Prevention and rehabilitation measures are also provided for in the Convention.

The Convention provides that State parties "shall promote awareness, inter-alia, through the use of the media, of the problem of trafficking in Women and Children and its underlying causes including the projection of negative images of women." (Article VIII [8])

The Convention has a whole article on care, treatment, rehabilitation and repatriation of the victims. Article IX provides the following:

  1. The State Parties to the Convention shall work out modalities for repatriation of the victims to the country of origin.
  2. Pending the completion of arrangements for the repatriation of victims of cross-border trafficking, the State Parties to the Convention shall make suitable provisions for their care and maintenance. The provision of legal advice and health care facilities shall also be made available to such victims.
  3. The State Parties to the Convention shall establish protective homes or shelters for rehabilitation of victims of trafficking. Suitable provisions shall also be made for granting legal advice, counselling, job training and health care facilities for the victims.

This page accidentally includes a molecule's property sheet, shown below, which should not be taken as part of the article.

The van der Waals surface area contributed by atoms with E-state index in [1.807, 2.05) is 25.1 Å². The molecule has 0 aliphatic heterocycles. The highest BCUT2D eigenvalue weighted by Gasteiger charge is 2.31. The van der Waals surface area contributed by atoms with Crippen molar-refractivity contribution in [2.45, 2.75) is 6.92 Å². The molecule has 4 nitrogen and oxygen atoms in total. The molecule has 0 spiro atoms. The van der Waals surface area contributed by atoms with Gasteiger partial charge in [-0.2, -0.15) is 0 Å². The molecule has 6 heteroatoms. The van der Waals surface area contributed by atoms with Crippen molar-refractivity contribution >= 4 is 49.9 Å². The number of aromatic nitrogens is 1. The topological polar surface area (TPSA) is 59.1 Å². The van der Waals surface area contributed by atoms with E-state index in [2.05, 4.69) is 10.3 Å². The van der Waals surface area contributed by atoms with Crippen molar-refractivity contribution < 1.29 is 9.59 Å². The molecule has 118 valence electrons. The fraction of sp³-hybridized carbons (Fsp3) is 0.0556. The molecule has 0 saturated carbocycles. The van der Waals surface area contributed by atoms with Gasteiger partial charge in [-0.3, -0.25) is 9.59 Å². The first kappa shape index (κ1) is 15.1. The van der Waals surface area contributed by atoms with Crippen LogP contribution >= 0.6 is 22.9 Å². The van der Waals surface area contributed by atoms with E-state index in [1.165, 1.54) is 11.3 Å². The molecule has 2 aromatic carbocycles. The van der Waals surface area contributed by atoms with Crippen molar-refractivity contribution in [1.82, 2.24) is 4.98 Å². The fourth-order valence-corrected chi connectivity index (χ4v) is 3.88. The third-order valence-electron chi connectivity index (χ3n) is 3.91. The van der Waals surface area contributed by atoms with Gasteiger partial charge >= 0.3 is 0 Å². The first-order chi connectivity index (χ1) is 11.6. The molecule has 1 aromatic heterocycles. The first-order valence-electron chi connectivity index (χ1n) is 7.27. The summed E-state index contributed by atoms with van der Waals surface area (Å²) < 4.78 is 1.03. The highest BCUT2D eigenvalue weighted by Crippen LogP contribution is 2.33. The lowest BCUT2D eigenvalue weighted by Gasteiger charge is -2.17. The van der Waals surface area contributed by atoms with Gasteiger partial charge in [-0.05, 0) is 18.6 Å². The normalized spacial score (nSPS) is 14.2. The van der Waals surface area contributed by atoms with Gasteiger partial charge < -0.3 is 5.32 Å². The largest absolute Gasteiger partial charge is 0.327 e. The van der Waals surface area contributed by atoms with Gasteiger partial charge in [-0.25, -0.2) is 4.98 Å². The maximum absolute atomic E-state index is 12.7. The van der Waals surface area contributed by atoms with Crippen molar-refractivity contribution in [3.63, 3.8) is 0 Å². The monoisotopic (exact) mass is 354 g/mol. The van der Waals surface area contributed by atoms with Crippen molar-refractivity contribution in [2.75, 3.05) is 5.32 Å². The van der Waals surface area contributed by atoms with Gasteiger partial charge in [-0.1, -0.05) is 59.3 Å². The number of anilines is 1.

4. The State Parties to the Convention may also authorise the recognised non-governmental organisations to establish such protective homes or shelters for providing suitable care and maintenance for the victims of trafficking.
  5. The State Parties to the Convention shall encourage recognised non-governmental organisations in efforts aimed at prevention, intervention and rehabilitation, including through the establishment of such protective homes or shelters for providing suitable care and maintenance for the victims of trafficking.

The Convention is complemented by the SAARC Social Charter, which is "in effect encompassing a broad range of targets to be achieved across the region in the areas of poverty alleviation, population stabilization, empowerment of women, youth mobilization, human resources development, promotion of health and nutrition, protection of children etc."[1] This document was adopted during the 2004 Summit in Islamabad.

One provision of the Social Charter explicitly supports the Convention:
5. States Parties re-affirm their commitment to effectively implement the SAARC Convention on Combating the Trafficking of Women and Children for Prostitution and to combat and suppress all forms of traffic in women and exploitation of women, including through the cooperation of appropriate sections of the civil society. (Article V)

But this provision, as well as the rest of the provisions of the Social Charter will not be operative unless the Convention itself has been ratified and implemented.

Criticism